Monday, November 20, 2017

Inspire & Be Inspired

Years ago while still in high school, I made my decision that I wanted to go into education.  I was inspired by a lot of great teachers, from Mr. Pintar, my US History teacher and basketball coach, Mr. Caderette, my school's athletic director and my baseball coach, Mr. Linton, my government teacher and football coach, Mr. Bell, my biology teacher, Ms. Wojt, my earth science teacher, Mrs. Dewitt, my chemistry teacher, Mr. Meek, my Latin teacher (yes, Latin!), and Mr. Bennett, my PE teacher and football coach, just to name a few.  While I didn't end up pursuing biology and chemistry as my degree program as I had originally planned, my mind was made up by my sophomore year that education was going to be my career path.  I always told myself that as long as I was in the game, I wanted to be that inspiration to my students.  Over 12 years and thousands of students later, it is always comforting running into former students and hearing their stories and the kinds words that so many of them have in regards to their time with me.

Really, Chipotle?  
At my school, we have periodic releases of students to go back to a comprehensive school.  Students are assigned to my school for various infractions and as long as they take care of business by attending school, performing in the classroom, and staying out of trouble, their assignment to my school comes to an end.  Last Friday was one of the release days, so several of my students will be at a different school when we return from the Thanksgiving holiday break.  As the day progressed, I said goodbye and good luck to several students that will not be returning, with many of them thanking me for their time with me.  One such student shook my hand, thanked me and told me that he was going to miss me.  Another young lady stopped by my room between classes a couple of different times to see me, thank me, and tell me that she was going to miss me. I will definitely miss many of these students, but as I told them throughout the day, "No offense, but I don't want to see you ever again, unless it is randomly at Chipotle or something" (Why I chose Chipotle, I don't know, I like Chipotle, but it is far from my favorite place").

Clearly, throughout my career, I have had some form of inspiration on my students.  But my students have inspired me throughout my career as well.  When students in my classes have struggled, they have inspired me to better my craft so I can better serve them.  In a previous post, I talked about how I was not the innovative, technologically savvy educator that I like to think that I am today; my students were partly the reason as to why I am who I am professionally today.  When I have learned about some of the struggles that so many of my students have had to deal with, socially, economically, psychologically, and physically, it has inspired me to be a more empathetic and compassionate person, not so much of the "tough love" kind of person that I was, and still am to  an extent, early in my career.  More recently, I had a different form of inspiration from my students that has changed my approach some.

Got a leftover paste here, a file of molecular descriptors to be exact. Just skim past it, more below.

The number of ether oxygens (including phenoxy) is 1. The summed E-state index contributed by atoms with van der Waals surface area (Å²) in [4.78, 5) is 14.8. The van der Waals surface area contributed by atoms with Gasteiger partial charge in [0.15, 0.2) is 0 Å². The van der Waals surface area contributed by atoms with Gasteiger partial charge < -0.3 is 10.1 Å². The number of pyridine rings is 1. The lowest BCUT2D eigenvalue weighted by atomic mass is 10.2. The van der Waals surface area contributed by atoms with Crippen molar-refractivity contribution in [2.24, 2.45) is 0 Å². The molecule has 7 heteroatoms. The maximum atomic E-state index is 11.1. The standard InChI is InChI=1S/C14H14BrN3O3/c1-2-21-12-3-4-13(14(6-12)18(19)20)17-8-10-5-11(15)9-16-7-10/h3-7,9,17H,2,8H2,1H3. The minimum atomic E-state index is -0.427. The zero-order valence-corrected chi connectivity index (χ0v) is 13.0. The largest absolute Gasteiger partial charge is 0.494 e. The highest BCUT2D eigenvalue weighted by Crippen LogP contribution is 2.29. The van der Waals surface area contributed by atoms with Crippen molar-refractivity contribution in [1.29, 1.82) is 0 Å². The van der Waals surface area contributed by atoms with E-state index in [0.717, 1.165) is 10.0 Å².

As a PE teacher, I get to work with students each day in some form of physical activity.  In my class, I give students a great deal of choice in what activities that they would like to do during class.  Basketball is popular, as is table tennis, and so is weightlifting.  One day a few weeks ago, some of my students were working on the bench press and asked if I could lift what they were working on, which was 135 pounds.  I told them that during my college football days and a couple of years ago when I was heavy into weightlifting (see what I did there?), I was bench pressing well over 300 pounds.  One of the boys challenged me to see if I still had it.  They set the bar up with 225 pounds and I told them that I hoped I could still get it at least 5 times.  When it was all said and done, I pressed the weight 10 times, something that I fully did not expect.  Word started getting around school that I had lifted that weight and kids were asking me in the hallway if I really did.  Since that day, I have been regularly lifting weights 2-3 times a week.  I am still working on motivating myself to start getting up early to get a cardio workout in, something that I have gotten away from since I hurt my knee a year or so ago.

Bottomline, my students inspired me to do something that I wasn't doing before.  Had it not been for those boys challenging me on the bench press, I probably would not be pursuing a regular weight training schedule.  My goal for the Thanksgiving holiday is to start getting back into the habit of not only weight training, but cardio training as well.  While I will most likely never be jacked like I was during my football days, it would be nice to cut weight, get stronger and more fit, and be a piece of eye candy for Mrs. Anderson.


Strive every day to be an inspiration to your students, your colleagues, your family, and your community.  At the same time, take inspiration from them as well and we will all work together to make our world a better place.

Until next time...



Tuesday, November 7, 2017

Expanding Horizons

Image courtesy of
https://giphy.com/gifs/just-thanks-KJ1f5iTl4Oo7u/download